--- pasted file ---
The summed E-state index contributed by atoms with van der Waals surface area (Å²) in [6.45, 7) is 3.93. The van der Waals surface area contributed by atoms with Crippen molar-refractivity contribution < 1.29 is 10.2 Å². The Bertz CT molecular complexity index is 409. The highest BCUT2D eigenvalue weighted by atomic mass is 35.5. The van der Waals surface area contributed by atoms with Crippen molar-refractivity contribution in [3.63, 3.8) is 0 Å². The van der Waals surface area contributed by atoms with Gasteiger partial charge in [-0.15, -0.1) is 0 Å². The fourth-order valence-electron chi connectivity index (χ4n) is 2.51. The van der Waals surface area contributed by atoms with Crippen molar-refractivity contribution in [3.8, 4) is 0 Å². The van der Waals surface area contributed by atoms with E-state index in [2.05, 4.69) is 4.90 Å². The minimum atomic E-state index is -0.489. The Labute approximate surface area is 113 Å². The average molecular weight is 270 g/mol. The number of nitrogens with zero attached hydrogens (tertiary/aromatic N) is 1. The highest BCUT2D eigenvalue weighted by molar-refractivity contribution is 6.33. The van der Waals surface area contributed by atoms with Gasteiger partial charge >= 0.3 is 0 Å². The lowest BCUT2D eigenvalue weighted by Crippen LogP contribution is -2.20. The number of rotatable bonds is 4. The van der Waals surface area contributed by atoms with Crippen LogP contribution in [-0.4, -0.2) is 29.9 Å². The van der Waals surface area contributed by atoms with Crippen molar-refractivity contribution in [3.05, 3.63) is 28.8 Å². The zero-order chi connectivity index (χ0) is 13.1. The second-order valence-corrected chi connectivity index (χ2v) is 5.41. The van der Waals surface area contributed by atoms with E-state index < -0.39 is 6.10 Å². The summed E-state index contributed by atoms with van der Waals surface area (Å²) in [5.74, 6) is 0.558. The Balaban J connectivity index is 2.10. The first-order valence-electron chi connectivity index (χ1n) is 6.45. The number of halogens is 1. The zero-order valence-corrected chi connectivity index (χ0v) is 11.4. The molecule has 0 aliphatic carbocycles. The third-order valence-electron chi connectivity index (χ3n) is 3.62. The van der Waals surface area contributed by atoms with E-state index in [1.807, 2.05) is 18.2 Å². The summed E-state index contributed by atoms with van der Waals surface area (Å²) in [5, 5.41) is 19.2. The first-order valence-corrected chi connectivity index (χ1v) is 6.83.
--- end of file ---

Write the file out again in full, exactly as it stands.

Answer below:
The summed E-state index contributed by atoms with van der Waals surface area (Å²) in [6.45, 7) is 3.93. The van der Waals surface area contributed by atoms with Crippen molar-refractivity contribution < 1.29 is 10.2 Å². The Bertz CT molecular complexity index is 409. The highest BCUT2D eigenvalue weighted by atomic mass is 35.5. The van der Waals surface area contributed by atoms with Crippen molar-refractivity contribution in [3.63, 3.8) is 0 Å². The van der Waals surface area contributed by atoms with Gasteiger partial charge in [-0.15, -0.1) is 0 Å². The fourth-order valence-electron chi connectivity index (χ4n) is 2.51. The van der Waals surface area contributed by atoms with Crippen molar-refractivity contribution in [3.8, 4) is 0 Å². The van der Waals surface area contributed by atoms with E-state index in [2.05, 4.69) is 4.90 Å². The minimum atomic E-state index is -0.489. The Labute approximate surface area is 113 Å². The average molecular weight is 270 g/mol. The number of nitrogens with zero attached hydrogens (tertiary/aromatic N) is 1. The highest BCUT2D eigenvalue weighted by molar-refractivity contribution is 6.33. The van der Waals surface area contributed by atoms with Gasteiger partial charge >= 0.3 is 0 Å². The lowest BCUT2D eigenvalue weighted by Crippen LogP contribution is -2.20. The number of rotatable bonds is 4. The van der Waals surface area contributed by atoms with Crippen LogP contribution in [-0.4, -0.2) is 29.9 Å². The van der Waals surface area contributed by atoms with Crippen molar-refractivity contribution in [3.05, 3.63) is 28.8 Å². The zero-order chi connectivity index (χ0) is 13.1. The second-order valence-corrected chi connectivity index (χ2v) is 5.41. The van der Waals surface area contributed by atoms with E-state index < -0.39 is 6.10 Å². The summed E-state index contributed by atoms with van der Waals surface area (Å²) in [5.74, 6) is 0.558. The Balaban J connectivity index is 2.10. The first-order valence-electron chi connectivity index (χ1n) is 6.45. The number of halogens is 1. The zero-order valence-corrected chi connectivity index (χ0v) is 11.4. The molecule has 0 aliphatic carbocycles. The third-order valence-electron chi connectivity index (χ3n) is 3.62. The van der Waals surface area contributed by atoms with E-state index in [1.807, 2.05) is 18.2 Å². The summed E-state index contributed by atoms with van der Waals surface area (Å²) in [5, 5.41) is 19.2. The first-order valence-corrected chi connectivity index (χ1v) is 6.83.